Mary Shelley would, I’m sure, approve.
Michael Bunker’s original update of the old and much abused story of men playing at God has something for everybody who has ever contemplated the interface between the human mind/soul and machines, and wondered where it all might end up. And by that, I don’t just mean a future where the (insert your own antagonist) develops androids that turn on their makers; writers and Hollywood have beaten us so often over the head with a blunt instrument on that one that we’re numb. Bunker goes way beyond that; he has provided us a future where the ethical dilemmas concerning robots, whose very being blur the line between flesh and steel, are delineated in complicated ways where right and wrong are muddied. There’s not so much story telling like this around in what passes for sci-fi these days. Instead we get obvious "I’m sorry" confessions, which scientists turn to when their creations turn nasty.
But there’s more here than ethical dilemmas and well plotted action to Brother, Frank. There’s a touching story of love and loyalty, and ultimately of redemption. There are real characters here, which tug at your heartstrings or goad you into fury. And all with a narrative that stays laser focussed. There is no showing off; the author is all business and keeps the story simple. I honestly don’t think a reader can ask for more.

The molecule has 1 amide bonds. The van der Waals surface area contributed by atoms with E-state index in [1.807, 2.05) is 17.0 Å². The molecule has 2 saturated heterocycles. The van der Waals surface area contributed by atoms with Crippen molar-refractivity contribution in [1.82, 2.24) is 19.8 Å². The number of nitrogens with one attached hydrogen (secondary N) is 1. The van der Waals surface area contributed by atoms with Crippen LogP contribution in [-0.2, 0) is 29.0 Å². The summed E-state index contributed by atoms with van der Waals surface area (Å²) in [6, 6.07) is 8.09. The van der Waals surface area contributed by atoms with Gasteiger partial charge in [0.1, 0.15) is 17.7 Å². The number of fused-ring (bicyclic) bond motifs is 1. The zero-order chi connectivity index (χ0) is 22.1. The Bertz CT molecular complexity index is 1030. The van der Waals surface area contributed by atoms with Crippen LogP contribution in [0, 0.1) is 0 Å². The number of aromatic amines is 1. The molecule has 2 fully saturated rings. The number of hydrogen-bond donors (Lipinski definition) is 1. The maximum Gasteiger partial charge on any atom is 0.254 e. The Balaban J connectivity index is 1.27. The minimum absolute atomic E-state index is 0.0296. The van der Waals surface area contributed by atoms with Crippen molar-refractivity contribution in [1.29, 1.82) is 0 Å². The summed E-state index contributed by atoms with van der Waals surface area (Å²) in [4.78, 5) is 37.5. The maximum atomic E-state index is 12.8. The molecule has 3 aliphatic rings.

On a final note, if someone in Hollywood is reading this, one of the few who doesn’t tire easily when confronted with interesting ideas, please transform Brother, Frank into a decent movie. It’s crying out for a studio with integrity and guts to do so. I’m not holding my breath, but a film based on this book would knock most sci-fi of the last ten years out of the park.